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Endovascular Thrombectomy Alone Offers No Better Benefit Than tPA Before Endovascular Thrombectomy

Two different treatment approaches for stroke patients with large vessel occlusion—direct endovascular thrombectomy (EVT) compared with standard care comprising tissue plasminogen activator (tPA) before EVT—showed no differences in outcomes, according to two different studies presented at the International Stroke Conference 2021.

MR CLEAN-NO IV, which was performed in Europe, and SHRINE, conducted mainly in Asia, failed to support direct endovascular therapy as a better treatment. Both trials were also unable to prove the surgery was non-inferior to standard care, reported Yvo Roos, MD, PhD, professor of neurology at the Amsterdam University Medical Center.

 “We did not show superiority or non-inferiority of direct endovascular treatment over intravenous alteplase followed by endovascular treatment. We found similar hemorrhage rates with or without intravenous alteplase administration before endovascular treatment," said Dr. Roos.

In 2015, the benefit of endovascular intervention in acute stroke involving occlusions of large arteries was proven as an addition to alteplase administration within a therapeutic window, noted Dr. Roos. The question since has been if alteplase is needed at all in these cases. Studies have hinted that not using alteplase resulted in the same outcome as using the tissue plasminogen activator, he added.

But, Dr. Roos said, the MR CLEAN-NO IV trial failed to prove that.

Just over 49 percent of the 273 patients assigned to direct endovascular intervention achieved a zero to two score on the modified Rankin Scale at discharge, compared with 51.1 percent among the 266 patients who first received alteplase before undergoing the EVT. The 5 percent greater risk for direct endovascular therapy in the latter group was not statistically significant.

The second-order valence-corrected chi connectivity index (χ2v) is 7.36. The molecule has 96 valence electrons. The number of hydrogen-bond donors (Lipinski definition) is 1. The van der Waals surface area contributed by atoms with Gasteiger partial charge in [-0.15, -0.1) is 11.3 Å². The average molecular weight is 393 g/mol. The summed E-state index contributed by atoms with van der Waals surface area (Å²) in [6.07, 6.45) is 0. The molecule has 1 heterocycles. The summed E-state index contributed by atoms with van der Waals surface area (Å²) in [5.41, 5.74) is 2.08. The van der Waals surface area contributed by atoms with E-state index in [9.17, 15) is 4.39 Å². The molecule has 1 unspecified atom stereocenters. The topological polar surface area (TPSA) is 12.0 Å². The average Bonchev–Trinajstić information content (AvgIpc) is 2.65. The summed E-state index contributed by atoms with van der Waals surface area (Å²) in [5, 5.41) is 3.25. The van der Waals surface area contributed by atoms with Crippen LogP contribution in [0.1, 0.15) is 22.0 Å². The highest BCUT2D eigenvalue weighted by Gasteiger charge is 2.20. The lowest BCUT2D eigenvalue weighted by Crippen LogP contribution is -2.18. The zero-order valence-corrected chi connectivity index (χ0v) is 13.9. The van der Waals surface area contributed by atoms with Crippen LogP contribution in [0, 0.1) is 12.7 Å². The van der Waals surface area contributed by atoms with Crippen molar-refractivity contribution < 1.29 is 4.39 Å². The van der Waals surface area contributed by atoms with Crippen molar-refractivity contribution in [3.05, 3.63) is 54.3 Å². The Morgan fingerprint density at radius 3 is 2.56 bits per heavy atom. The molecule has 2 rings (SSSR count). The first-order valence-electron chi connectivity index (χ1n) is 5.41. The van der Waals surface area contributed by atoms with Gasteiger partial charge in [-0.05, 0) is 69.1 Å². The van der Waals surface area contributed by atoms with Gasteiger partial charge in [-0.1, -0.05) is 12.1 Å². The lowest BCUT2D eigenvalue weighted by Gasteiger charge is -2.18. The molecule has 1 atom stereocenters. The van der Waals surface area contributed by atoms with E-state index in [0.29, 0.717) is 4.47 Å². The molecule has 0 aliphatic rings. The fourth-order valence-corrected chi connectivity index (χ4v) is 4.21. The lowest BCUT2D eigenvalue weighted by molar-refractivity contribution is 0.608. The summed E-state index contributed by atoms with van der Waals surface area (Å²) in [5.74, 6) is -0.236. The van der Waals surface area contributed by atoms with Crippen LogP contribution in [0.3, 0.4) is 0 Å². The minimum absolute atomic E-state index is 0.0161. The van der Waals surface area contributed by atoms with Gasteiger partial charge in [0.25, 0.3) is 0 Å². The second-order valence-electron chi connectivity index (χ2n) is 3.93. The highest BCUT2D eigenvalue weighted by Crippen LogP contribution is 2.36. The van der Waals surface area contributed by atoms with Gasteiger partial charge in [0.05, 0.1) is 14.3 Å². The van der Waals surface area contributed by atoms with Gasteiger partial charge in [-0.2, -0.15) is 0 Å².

The results did not prove superiority (95% CI 0.65-1.38). The pre-specified margin of non-inferiority was 0.80, indicating that non-inferiority could not be proven either, noted Dr. Roos.

The SHRINE trial had similar results, reported Raul Nogueira, MD, professor of neurology, neurosurgery, and radiology at Emory University in Atlanta.

Dr. Nogueira noted that the trial only applied to centers that could provide thrombectomy-capable services with a fast workflow—not community hospital stroke centers. The SHRINE trial pooled the results of two major trials (SKIP and DEVT) that were conducted in Asia. While the trials hinted that there was a benefit to direct EVT without alteplase on board, the researchers were concerned that the limitations and size of the trial didn't provide a complete picture.

In this trial, the researchers pre-specified that to satisfy non-inferiority hypothesis, the lower boundary of the 95% confidence interval for the primary outcome—a 90-day modified Rankin Score of zero to two—needed to exceed 0.85 in the endovascular group compared to the bridging group, those who received alteplase before endovascular intervention.

In this case, the outcome favored endovascular therapy (adjusted odds ratio 1.23; 95% CI 084-1.92), falling outside the pre-specified margin (p=0.06).

“These studies clearly show that it doesn't matter whether you have tPA first when you perform endovascular procedures on stroke patients," said Louise McCullough, MD, PhD, the Roy M. and Phyllis Gough Huffington Distinguished Chair and professor of neurology at the University of Texas Health Science Center in Houston. “However, I would never withhold tPA unless there was a very clear reason not to such as if the patient had a high rate of bleeding." 

“My preference is always to give a lytic until it is proven that it hurts somebody to do that," Dr. McCullough said. “There are definitely more groin hematomas but the risk of not giving them anything and letting them infarct in some sort of disaster is too big of a risk for me."

Dr. McCullough said one unanswered question is whether one should be using alteplase or tenecteplase. “I think eventually we will shift to tenecteplase because of its ease of use," she said.
 

Dr. Roos disclosed relationships with industry through the Collaboration for New Treatments of Acute Stroke, which includes non-governmental organizations, government organizations, as well as Medtronic and Top Sector Life Sciences. He is also a shareholder of Nico Lab. Dr. Nogueira disclosed relationships with Stryker Neurovascular, Medtronic, Cerenovus, Phenox, Anaconda, Genentech, Biogen, Prolong Pharmaceuticals, IschemaView, Brainomix, Corindus Vascular Robotics, Vesalio, Viz-AI, Ceretrieve, and Sensome. Dr. McCullough had no disclosures.

Link Up for More Information

ISC Abstract LB3: LeCouffe NE, Kappelhof M, Treurniet KM, et al, for the MR CLEAN-NO IV Investigators. Intravenous thrombolysis followed by endovascular thrombectomy versus direct endovascular thrombectomy: A randomized controlled trial.

ISC Abstract LB4: Nogueira RG, Kimura K, Matsumaru Y, et al. Systemic thrombolysis randomization in endovascular stroke therapy (SHRINE) collaboration.